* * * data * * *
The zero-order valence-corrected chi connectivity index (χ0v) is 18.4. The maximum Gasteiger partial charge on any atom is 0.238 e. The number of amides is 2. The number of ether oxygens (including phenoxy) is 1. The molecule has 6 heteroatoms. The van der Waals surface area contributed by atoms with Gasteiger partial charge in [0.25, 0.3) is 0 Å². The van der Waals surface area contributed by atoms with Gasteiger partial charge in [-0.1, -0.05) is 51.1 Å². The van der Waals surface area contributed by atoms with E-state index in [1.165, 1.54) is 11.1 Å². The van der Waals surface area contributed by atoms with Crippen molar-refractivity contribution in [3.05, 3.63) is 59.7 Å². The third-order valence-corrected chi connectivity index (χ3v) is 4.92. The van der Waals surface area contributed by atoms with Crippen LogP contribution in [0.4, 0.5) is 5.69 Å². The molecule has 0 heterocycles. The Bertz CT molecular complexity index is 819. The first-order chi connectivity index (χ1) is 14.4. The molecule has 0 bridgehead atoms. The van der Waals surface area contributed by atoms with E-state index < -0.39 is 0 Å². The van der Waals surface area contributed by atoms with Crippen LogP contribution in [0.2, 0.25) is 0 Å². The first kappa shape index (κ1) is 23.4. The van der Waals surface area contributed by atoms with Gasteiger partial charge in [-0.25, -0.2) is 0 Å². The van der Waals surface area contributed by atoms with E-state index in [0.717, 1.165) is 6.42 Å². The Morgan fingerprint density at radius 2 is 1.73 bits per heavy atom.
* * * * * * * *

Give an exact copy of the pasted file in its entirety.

The zero-order valence-corrected chi connectivity index (χ0v) is 18.4. The maximum Gasteiger partial charge on any atom is 0.238 e. The number of amides is 2. The number of ether oxygens (including phenoxy) is 1. The molecule has 6 heteroatoms. The van der Waals surface area contributed by atoms with Gasteiger partial charge in [0.25, 0.3) is 0 Å². The van der Waals surface area contributed by atoms with Gasteiger partial charge in [-0.1, -0.05) is 51.1 Å². The van der Waals surface area contributed by atoms with E-state index in [1.165, 1.54) is 11.1 Å². The van der Waals surface area contributed by atoms with Crippen molar-refractivity contribution in [3.05, 3.63) is 59.7 Å². The third-order valence-corrected chi connectivity index (χ3v) is 4.92. The van der Waals surface area contributed by atoms with Crippen LogP contribution in [0.4, 0.5) is 5.69 Å². The molecule has 0 heterocycles. The Bertz CT molecular complexity index is 819. The first-order chi connectivity index (χ1) is 14.4. The molecule has 0 bridgehead atoms. The van der Waals surface area contributed by atoms with E-state index < -0.39 is 0 Å². The van der Waals surface area contributed by atoms with Crippen LogP contribution in [0.2, 0.25) is 0 Å². The first kappa shape index (κ1) is 23.4. The van der Waals surface area contributed by atoms with Gasteiger partial charge in [-0.25, -0.2) is 0 Å². The van der Waals surface area contributed by atoms with E-state index in [0.717, 1.165) is 6.42 Å². The Morgan fingerprint density at radius 2 is 1.73 bits per heavy atom.